Wednesday, July 27, 2016

Yarn Along - For the birds.

railway park, victoria :: ponies on grayson highlands :: a house inside a house
wood duck :: the falls :: view from grayson :: #5shawls5days

The top pictures are from some of our recent adventures. We have been all over the place, including to Knoxville to help my best friend's grandmother clean out her craft space. We ended up with a small pottery kiln, a boat load of molds, a bunch of excellent fabric (which I cannot show because it is still stashed at my in-laws') and a fair bit of yarn. I'm looking forward to going on at length about my acquisitions in a soon-and-very-soon podcast episode. 

But for now, I am making a fair number of DPN cozies for my Etsy shop, plugging away on WIPs and day dreaming about my Christmas knitting that needs to really pick up. My biggest problem at present is not having enough needles in the right sizes. I always trend towards projects that have the same gauge/weight of yarn and then want to do all the things at once! That MAY be how I ended up possessing five sets of US8 DPNs...

The knitty picture above shows my newest cast on in my MCN Ironweed colorway -- one of the 5 shawls in 5 days mini shawls by Aroha Knits. I love this idea - you learn a new design/shape of shawl with each one, and once you establish the steps/pattern, you knit for 30 minutes and then you are finished. Genius. And cute to boot.  

My book is Gap Creek by Robert Morgan. I am in the middle of chapter five and thus far I love it so. Do join in with Ginny at Yarn Along! Show and tell what you're reading and knitting with us!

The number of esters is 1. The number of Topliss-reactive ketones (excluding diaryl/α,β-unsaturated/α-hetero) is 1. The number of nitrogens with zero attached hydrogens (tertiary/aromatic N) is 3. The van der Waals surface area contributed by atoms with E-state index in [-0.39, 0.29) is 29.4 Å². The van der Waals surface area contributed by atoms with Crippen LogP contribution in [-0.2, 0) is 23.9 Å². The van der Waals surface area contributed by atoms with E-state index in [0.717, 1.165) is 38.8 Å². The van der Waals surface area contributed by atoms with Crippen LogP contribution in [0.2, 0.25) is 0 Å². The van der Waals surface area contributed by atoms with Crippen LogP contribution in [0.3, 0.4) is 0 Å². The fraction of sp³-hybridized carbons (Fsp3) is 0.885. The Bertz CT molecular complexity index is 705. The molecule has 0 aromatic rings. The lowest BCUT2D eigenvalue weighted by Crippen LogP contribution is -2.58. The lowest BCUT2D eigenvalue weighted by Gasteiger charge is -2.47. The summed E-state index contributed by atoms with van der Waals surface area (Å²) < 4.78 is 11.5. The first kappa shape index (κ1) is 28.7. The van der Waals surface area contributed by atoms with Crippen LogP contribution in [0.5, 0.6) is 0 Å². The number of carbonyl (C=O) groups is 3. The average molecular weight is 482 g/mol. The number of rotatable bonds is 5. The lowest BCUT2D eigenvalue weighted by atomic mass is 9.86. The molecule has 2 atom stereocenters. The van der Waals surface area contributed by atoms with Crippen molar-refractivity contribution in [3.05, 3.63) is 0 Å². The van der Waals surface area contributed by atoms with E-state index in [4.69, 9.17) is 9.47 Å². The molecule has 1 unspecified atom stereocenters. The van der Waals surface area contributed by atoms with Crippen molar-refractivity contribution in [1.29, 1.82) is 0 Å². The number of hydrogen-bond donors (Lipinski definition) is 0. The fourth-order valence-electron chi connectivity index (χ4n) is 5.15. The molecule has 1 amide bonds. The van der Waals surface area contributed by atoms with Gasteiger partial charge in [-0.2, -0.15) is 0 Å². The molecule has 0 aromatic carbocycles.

In case you haven't heard, I'm very excited to be selling yarn to support my local bird club team in the Kiptopeake Challenge on 24 Sept. This event is a bird count during the peak of migration on Virginia's Eastern Shore.

The Delmarva Peninsula creates a unique situation for hundreds of thousands of migratory birds that come down from Canada, the Northeast and the Mid-Atlantic. Preferring to stay over land and with food for as long as possible, the birds travel down to the eastern-most tip of Virginia, with the peninsula acting as a funnel. There they hesitate to go out over the ocean and circle back in masses until they have enough confidence to head out over open water. This creates an extremely unique opportunity for bird (and butterfly!) researchers to do their work in the few short weeks of fall.

Twenty percent of all my Etsy shop profits from now until 24 Sept 16 will go to support this research at the Coastal Virginia Wildlife Observatory. Selling 100 hanks of yarn will get me to my goal! Please support me by visiting my Etsy shop link on the left of this blog! I need to sell three hanks of yarn every two days to reach my goal. The shop will update on 1 & 15 August and 1 & 15 September.

Monday, July 25, 2016

Zucchini Cake for gluts, funerals, and dog days

swinging bridge :: sugar baby watermelon :: green heron :: reflections :: hitching post

The outdoors has about got us beat. The weather is in the upper nineties day after day. Our little bluebirds fledged the nest this morning and I'm convinced it was most likely because they were so tired of sitting on top of one another in this heat and not really because they were curious about being in the world.